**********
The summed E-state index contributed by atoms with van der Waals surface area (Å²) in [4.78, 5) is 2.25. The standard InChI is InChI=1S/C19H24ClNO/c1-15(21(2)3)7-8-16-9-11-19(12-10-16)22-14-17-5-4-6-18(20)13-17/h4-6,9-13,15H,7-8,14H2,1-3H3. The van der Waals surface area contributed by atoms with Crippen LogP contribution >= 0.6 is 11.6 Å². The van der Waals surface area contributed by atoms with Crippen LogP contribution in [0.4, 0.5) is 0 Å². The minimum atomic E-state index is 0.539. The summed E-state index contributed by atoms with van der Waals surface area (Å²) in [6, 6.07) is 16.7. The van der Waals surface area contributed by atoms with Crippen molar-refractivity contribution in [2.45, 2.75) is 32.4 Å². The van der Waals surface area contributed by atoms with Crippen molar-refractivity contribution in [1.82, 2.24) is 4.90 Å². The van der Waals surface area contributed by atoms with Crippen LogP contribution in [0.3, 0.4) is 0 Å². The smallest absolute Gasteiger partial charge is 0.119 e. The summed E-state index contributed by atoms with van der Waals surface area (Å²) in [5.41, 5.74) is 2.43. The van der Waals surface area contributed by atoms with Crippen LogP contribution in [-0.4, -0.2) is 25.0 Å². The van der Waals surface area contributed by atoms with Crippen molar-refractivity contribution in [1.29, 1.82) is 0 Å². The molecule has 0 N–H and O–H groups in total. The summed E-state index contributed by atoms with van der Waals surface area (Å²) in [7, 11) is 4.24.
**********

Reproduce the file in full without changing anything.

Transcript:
The summed E-state index contributed by atoms with van der Waals surface area (Å²) in [4.78, 5) is 2.25. The standard InChI is InChI=1S/C19H24ClNO/c1-15(21(2)3)7-8-16-9-11-19(12-10-16)22-14-17-5-4-6-18(20)13-17/h4-6,9-13,15H,7-8,14H2,1-3H3. The van der Waals surface area contributed by atoms with Crippen LogP contribution >= 0.6 is 11.6 Å². The van der Waals surface area contributed by atoms with Crippen LogP contribution in [0.4, 0.5) is 0 Å². The minimum atomic E-state index is 0.539. The summed E-state index contributed by atoms with van der Waals surface area (Å²) in [6, 6.07) is 16.7. The van der Waals surface area contributed by atoms with Crippen molar-refractivity contribution in [2.45, 2.75) is 32.4 Å². The van der Waals surface area contributed by atoms with Crippen molar-refractivity contribution in [1.82, 2.24) is 4.90 Å². The van der Waals surface area contributed by atoms with Crippen LogP contribution in [0.3, 0.4) is 0 Å². The smallest absolute Gasteiger partial charge is 0.119 e. The summed E-state index contributed by atoms with van der Waals surface area (Å²) in [5.41, 5.74) is 2.43. The van der Waals surface area contributed by atoms with Crippen LogP contribution in [-0.4, -0.2) is 25.0 Å². The van der Waals surface area contributed by atoms with Crippen molar-refractivity contribution in [1.29, 1.82) is 0 Å². The molecule has 0 N–H and O–H groups in total. The summed E-state index contributed by atoms with van der Waals surface area (Å²) in [7, 11) is 4.24.